First Generation (1G): 1G (or 1-G) refers to the first-generation of wireless telephone technology, mobile telecommunications. These are the analog telecommunications standards that were introduced in the 1980s and continued until being replaced by 2G digital telecommunications. The main difference between two succeeding mobile telephone systems, 1G and 2G, is that the radio signals that 1G networks use are analog, while 2G networks are digital.
Although both systems use digital signaling to connect the radio towers (which listen to the handsets) to the rest of the telephone system, the voice itself during a call is encoded to digital signals in 2G whereas 1G is only modulated to higher frequency, typically 150 MHz and up.
Second Generation (2G): 2G (or 2-G) is short for second-generation wireless telephone technology. Second generation 2G cellular telecom networks were commercially launched on the GSM standard in Finland by Radiolinja (now part of Elisa Oyj) in 1991. Three primary benefits of 2G networks over their predecessors were that phone conversations were digitally encrypted, 2G systems were significantly more efficient on the spectrum allowing for far greater mobile phone penetration levels; and 2G introduced data services for mobile, starting with SMS text messages.
After 2G was launched, the previous mobile telephone systems were retrospectively dubbed 1G. While radio signals on 1G networks are analog, and on 2G networks are digital, both systems use digital signaling to connect the radio towers (which listen to the handsets) to the rest of the telephone system.
Advanced Second Generation(2.5G):2.5G is a stepping stone between 2G and 3G cellular wireless technologies. The term “second and a half generation” is used to describe 2G-systems that have implemented a packet switched domain in addition to the circuit switched domain. It does not necessarily provide faster services because bundling of timeslots is used for circuit switched data services (HSCSD) as well.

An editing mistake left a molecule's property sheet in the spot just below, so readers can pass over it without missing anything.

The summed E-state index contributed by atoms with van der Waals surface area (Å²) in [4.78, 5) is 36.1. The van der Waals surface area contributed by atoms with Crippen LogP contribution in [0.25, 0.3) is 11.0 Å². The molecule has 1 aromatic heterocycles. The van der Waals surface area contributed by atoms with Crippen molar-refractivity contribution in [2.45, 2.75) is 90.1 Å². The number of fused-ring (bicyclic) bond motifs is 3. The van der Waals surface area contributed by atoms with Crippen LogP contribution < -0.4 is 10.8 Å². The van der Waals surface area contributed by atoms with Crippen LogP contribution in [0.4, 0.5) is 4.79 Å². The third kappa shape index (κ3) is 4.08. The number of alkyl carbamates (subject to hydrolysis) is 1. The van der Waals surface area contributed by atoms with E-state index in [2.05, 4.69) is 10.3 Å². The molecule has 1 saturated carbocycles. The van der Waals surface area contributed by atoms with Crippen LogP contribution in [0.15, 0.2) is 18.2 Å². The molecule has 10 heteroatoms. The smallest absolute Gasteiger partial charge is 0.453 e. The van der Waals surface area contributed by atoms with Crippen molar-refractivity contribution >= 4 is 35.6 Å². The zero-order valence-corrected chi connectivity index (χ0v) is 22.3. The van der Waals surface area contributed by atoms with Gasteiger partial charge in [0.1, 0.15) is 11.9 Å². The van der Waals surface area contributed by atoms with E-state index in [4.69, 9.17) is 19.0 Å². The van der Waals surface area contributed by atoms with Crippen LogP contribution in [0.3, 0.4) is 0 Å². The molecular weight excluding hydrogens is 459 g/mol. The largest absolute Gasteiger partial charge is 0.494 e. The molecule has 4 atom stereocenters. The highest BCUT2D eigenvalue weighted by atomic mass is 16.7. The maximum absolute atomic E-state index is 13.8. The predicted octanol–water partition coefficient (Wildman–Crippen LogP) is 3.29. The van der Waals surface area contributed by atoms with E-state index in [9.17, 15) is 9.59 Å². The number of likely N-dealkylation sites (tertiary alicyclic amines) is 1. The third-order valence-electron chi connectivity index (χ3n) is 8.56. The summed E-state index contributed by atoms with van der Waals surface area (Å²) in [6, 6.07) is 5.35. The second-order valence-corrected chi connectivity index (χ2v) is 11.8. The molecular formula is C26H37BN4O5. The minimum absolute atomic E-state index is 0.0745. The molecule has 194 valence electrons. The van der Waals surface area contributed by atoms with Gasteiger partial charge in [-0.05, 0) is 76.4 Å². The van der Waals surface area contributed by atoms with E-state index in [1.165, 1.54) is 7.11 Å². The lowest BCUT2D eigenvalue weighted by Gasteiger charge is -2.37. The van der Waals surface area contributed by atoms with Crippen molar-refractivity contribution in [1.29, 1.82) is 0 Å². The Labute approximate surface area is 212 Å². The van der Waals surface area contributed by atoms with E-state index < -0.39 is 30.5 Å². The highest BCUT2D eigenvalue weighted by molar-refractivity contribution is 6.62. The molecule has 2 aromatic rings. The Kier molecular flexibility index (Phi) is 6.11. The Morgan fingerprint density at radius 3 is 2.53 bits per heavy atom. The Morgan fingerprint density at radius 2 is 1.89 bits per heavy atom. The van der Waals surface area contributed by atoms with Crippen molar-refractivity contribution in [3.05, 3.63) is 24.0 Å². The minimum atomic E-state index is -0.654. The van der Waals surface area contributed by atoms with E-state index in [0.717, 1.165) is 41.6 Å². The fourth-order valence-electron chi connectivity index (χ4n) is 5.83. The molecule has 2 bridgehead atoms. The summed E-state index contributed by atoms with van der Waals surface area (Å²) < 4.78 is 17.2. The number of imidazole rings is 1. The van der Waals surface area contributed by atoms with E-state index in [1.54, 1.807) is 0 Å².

The first major step in the evolution of GSM networks to 3G occurred with the introduction of General Packet Radio Service (GPRS). CDMA2000 networks similarly evolved through the introduction of 1xRTT. So the cellular services combined with enhanced data transmission capabilities became known as ’2.5G.’
Third Generation (3G):International Mobile Telecommunications-2000 (IMT-2000), better known as 3G or 3rd Generation, is a family of standards for mobile telecommunications fulfilling specifications by the International Telecommunication Union, which includes UMTS, and CDMA2000 as well as the non-mobile wireless standards DECT and WiMAX. While the GSM EDGE standard also fulfils the IMT-2000 specification, EDGE phones are typically not branded 3G. Services include wide-area wireless voice telephone, video calls, and wireless data, all in a mobile environment. Compared to 2G and 2.5G services, 3G allows simultaneous use of speech and data services and higher data rates (at least 200 kbit/s peak bit rate to fulfill to IMT-2000 specification). Today’s 3G systems can in practice offer up to 14.0 Mbit/s (1.75 MB/s) on the downlink and 5.8 Mbit/s (0.725 MB/s) on the up link.
Fourth Generation (4G):4G refers to the fourth generation of cellular wireless standards. It is a successor to 3G and 2G families of standards. The nomenclature of the generations generally refers to a change in the fundamental nature of the service, non-backwards compatible transmission technology and new frequency bands. The first was the move from 1981 analogue (1G) to digital (2G) transmission in 1992. This was followed, in 2002, by 3G multi-media support, spread spectrum transmission and at least 200 kbit/s, soon expected to be followed by 4G, which refers to all-IP packet-switched networks, mobile ultra-broadband (gigabit speed) access and multi-carrier transmission. Pre-4G technologies such as mobile WiMAX and first-release 3G Long term evolution (LTE) have been available on the market since 2006 and 2009 respectively.
THIS WAS THE BRIEF INTRODUCTION ABOUT THE GENERATIONS OF MOBILE COMMUNICATION..
i refer you all to have a look at the video below..all your queries regarding generations will be solved..
No related posts.